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Concert cancelled in Netherlands because of 'terrorist threat'

Rotterdam police arrested Spanish driver of van but anti-terrorist force sources said there was no link to terrorism
Police cars near concert venue Maassilo after rock concert was cancelled because of possible attack (AFP)

Dutch officials found a van with Spanish licence plates loaded with gas canisters on Wednesday, after cancelling a rock concert in Rotterdam following a terror attack warning.

The Spanish driver of the van "was arrested and taken to the police station," Rotterdam police said in a Tweet.

Spanish news agency Europa Press, quoting Spanish anti-terrorist force sources, reported later that the Spaniard arrested in Rotterdam had, in principle, no links to militancy. The gas canisters in his vehicle were apparently for domestic use, it said.

Dutch bomb squad officials "were investigating the van," they added, which had been found close to the Maassilo concert hall in the city.

It comes less than a week after twin car bomb attacks in Spain claimed by the Islamic State (IS) group killed 15 people.

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But the suspect under arrest is not connected to the attacks in Catalonia last week, a judicial source told Reuters.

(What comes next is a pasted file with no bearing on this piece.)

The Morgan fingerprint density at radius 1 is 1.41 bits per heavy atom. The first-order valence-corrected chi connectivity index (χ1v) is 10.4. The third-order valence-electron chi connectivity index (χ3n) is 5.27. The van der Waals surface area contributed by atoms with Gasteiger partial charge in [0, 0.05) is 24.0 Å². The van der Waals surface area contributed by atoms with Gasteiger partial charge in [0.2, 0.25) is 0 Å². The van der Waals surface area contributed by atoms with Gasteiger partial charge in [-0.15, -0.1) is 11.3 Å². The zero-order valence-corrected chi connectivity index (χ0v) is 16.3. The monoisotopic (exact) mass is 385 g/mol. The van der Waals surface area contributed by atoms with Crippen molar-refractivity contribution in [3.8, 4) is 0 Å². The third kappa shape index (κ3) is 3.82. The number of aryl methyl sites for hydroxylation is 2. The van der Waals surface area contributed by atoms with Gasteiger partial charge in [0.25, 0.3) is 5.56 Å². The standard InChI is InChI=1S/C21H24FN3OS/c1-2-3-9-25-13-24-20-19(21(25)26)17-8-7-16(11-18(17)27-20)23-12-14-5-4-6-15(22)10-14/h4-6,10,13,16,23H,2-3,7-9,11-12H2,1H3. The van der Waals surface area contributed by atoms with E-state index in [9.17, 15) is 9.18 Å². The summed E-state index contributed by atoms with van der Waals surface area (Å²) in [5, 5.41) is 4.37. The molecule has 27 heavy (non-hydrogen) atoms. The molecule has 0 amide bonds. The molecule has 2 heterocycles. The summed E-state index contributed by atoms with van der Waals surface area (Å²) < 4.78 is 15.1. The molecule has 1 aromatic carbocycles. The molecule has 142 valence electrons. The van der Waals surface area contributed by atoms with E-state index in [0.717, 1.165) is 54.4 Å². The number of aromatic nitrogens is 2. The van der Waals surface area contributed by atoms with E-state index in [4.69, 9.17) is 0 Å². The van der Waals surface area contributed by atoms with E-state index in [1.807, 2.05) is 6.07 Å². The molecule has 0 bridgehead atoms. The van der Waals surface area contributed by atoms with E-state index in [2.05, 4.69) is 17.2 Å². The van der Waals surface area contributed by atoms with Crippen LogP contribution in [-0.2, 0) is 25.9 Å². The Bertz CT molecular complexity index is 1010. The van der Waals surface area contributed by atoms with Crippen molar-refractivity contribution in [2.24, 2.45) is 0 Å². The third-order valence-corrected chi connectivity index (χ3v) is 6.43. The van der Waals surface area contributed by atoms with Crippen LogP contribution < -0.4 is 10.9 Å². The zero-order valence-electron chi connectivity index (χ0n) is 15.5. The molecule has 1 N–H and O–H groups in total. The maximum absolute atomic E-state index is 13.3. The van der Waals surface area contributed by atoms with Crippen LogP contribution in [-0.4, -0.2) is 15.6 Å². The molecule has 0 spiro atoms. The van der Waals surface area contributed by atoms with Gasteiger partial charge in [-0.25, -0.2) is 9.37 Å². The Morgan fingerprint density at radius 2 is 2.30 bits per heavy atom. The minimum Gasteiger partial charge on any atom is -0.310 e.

The source said the tip given by Spanish authorities to their Dutch counterparts was the result of an investigation by the Spanish Civil Guard that had been underway for some time and had no direct relation to the two vehicle attacks in Barcelona and Cambrils in Catalonia.

Earlier in the evening, the Dutch authorities had decided to cancel the concert by American rock group Allah-Las in Europe's largest port city after receiving a tip-off from Spanish police at about 5:30pm local time about a possible attack.

The Maassilo venue in Rotterdam announced they cancelled the concert because of a “terrorist threat”.

“The Allah-Las concert will not take place this evening, on police orders," the venue said.

The city's mayor, Ahmed Aboutaleb, told a hastily called news conference that an investigation will be launched to determine if the van was linked to the reported terror threat. He added it was important not to jump to any hasty conclusions.

The building where the concert was to be held, which holds as many as 1,000 people, was evacuated and searched by the Dutch anti-terror squad.

The Dutch national broadcaster NOS showed images of police officers wearing bulletproof vests combing in the area.

The Netherlands has so far been spared from the slew of terror attacks that have rocked its closest European neighbours in recent years.

"The threat level to the Netherlands is substantial, which means that an attack in the Netherlands is a real danger and can actually happen," national counter-terrorism coordinator Dick Schoof warned in May 2016.

Schiphol airport, outside Amsterdam, is one of Europe's busiest air hubs. It was the scene of a late-night evacuation in April 2016 when a drunken, homeless man sparked a security scare, just a few weeks after the Brussels metro and airport suicide bombings.

And in November, Rotterdam airport was the target of a reported terror threat, which also turned out to be false.

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